Can a sitcom make your team stronger?
Ken Grant of AAA MidAtlantic thinks so — sort of. He doesn’t suggest gathering your team around the TV to watch the NBC sitcom “The Good Place,” but rather to take a cue from its creator, Michael Schur.
“The way [writing the show] works is that the best idea wins,” said Grant, at Technical.ly Delaware’s summer stakeholders meeting. “If the janitor comes in and has an idea, and that idea is the best, they go with it. It’s about getting rid of ego.”
In other words, that fall intern you’re hiring could have more to contribute than you think.
Other biz leaders’ responses when we asked them to share their advice on building better team dynamics:
- “Communication about your core values is about walking the talk,” said Frank DiSantis of SCORE Delaware. Don’t say you value the input of entry-level employees and turn around and ignore every entry-level suggestion, for example.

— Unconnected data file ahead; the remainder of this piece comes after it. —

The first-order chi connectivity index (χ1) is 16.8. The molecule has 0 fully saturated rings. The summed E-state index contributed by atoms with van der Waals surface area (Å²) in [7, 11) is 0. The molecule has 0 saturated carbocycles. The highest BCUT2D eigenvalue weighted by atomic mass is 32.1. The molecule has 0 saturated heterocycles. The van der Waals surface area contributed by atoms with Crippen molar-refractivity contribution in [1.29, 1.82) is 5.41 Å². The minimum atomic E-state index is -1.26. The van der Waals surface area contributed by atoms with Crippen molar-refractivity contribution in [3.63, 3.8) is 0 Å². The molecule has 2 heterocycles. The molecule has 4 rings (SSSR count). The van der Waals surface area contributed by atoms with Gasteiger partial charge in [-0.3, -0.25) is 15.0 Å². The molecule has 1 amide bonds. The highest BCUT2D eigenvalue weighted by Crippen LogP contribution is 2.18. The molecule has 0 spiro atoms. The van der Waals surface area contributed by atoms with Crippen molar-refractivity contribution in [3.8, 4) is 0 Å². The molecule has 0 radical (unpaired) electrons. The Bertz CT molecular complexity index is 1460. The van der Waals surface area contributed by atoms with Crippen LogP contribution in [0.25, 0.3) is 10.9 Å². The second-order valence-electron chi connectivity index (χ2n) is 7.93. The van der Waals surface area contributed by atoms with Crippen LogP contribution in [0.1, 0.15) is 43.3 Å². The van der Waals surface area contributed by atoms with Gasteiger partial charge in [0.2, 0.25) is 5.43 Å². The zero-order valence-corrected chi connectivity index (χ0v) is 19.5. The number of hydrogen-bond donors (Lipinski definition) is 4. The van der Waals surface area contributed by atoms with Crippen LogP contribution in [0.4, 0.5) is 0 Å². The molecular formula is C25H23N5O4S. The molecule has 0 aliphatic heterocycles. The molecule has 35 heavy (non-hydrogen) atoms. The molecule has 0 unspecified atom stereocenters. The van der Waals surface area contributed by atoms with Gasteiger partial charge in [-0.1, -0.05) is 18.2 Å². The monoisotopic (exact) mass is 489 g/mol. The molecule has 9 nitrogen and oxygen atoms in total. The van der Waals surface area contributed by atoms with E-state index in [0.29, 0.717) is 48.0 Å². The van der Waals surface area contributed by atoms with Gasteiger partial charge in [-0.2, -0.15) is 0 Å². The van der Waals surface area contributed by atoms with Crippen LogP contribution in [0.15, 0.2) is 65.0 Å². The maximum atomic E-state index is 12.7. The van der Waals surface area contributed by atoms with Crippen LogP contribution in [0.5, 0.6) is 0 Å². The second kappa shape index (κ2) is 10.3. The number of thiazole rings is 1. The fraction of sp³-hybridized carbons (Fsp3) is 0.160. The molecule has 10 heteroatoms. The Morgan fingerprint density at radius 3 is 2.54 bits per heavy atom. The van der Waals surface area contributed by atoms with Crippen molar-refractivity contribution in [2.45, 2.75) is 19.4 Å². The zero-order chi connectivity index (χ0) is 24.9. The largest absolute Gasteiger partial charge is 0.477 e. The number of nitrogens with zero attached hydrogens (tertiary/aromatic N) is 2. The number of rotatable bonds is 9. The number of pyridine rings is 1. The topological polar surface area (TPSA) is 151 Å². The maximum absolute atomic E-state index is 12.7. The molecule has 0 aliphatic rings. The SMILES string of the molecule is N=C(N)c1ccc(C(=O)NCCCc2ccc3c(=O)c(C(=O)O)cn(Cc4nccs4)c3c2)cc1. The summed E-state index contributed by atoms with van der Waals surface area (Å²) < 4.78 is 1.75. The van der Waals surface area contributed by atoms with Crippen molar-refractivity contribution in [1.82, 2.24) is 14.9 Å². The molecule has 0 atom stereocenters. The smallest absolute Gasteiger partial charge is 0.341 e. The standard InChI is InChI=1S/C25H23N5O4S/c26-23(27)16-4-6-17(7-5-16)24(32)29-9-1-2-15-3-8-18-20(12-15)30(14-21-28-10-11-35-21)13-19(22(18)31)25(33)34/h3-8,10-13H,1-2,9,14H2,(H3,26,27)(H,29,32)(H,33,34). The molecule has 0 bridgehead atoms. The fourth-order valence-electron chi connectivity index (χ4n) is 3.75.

- “Separate diversity from inclusion,” said Dan Young of Goldey-Beacom College. The difference? Diversity means everyone isn’t the same; inclusion means that those who are in the minority aren’t made to feel they don’t really belong.
- “Signal boost good ideas,” said Andrew Braune of Green Line Business Group. Take a cue from social media: If credit isn’t given freely for a good idea, team members can boost each other by acknowledging who contributed what to a project themselves.
- Don’t foster what Matt Sullivan of Short Order Productions calls “cultural dysfunction,” where, for example, prospective employees at downtown offices have had their fears of the city reinforced in recruiting materials telling them, for instance, to avoid Market Street. “I think it’s starting to crack,” he said, “but recruiting used to focus on the bad instead of speaking for Wilmington.”
- “People need to be valued and heard,” said Sharon Hake of Great Dames. This is similar to “the best idea wins,” but more straightforward.
Simply put: If team member don’t feel valued, the team won’t be strong.
So, what kind of team are we, anyway?
The new age of team building
People, tools and process: How a fully remote team works
Technology is ever evolving — shouldn’t business education be, too?
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